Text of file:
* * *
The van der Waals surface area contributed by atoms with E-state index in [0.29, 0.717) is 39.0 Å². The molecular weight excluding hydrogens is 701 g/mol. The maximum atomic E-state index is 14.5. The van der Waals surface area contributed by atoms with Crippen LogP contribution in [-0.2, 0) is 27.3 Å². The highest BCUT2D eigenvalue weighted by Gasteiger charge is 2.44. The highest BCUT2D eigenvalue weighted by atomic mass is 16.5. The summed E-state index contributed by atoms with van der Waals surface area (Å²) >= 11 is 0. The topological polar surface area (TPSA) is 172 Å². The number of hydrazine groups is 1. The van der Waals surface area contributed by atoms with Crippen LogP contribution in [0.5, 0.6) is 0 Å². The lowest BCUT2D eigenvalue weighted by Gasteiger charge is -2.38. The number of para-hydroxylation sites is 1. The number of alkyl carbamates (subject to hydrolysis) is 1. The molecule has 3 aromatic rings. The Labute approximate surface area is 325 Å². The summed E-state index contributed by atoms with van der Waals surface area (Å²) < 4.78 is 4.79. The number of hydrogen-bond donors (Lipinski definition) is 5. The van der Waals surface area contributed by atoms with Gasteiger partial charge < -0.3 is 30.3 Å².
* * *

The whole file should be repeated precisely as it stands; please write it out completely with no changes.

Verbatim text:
The van der Waals surface area contributed by atoms with E-state index in [0.29, 0.717) is 39.0 Å². The molecular weight excluding hydrogens is 701 g/mol. The maximum atomic E-state index is 14.5. The van der Waals surface area contributed by atoms with Crippen LogP contribution in [-0.2, 0) is 27.3 Å². The highest BCUT2D eigenvalue weighted by Gasteiger charge is 2.44. The highest BCUT2D eigenvalue weighted by atomic mass is 16.5. The summed E-state index contributed by atoms with van der Waals surface area (Å²) >= 11 is 0. The topological polar surface area (TPSA) is 172 Å². The number of hydrazine groups is 1. The van der Waals surface area contributed by atoms with Crippen LogP contribution in [0.5, 0.6) is 0 Å². The lowest BCUT2D eigenvalue weighted by Gasteiger charge is -2.38. The number of para-hydroxylation sites is 1. The number of alkyl carbamates (subject to hydrolysis) is 1. The molecule has 3 aromatic rings. The Labute approximate surface area is 325 Å². The summed E-state index contributed by atoms with van der Waals surface area (Å²) < 4.78 is 4.79. The number of hydrogen-bond donors (Lipinski definition) is 5. The van der Waals surface area contributed by atoms with Gasteiger partial charge < -0.3 is 30.3 Å².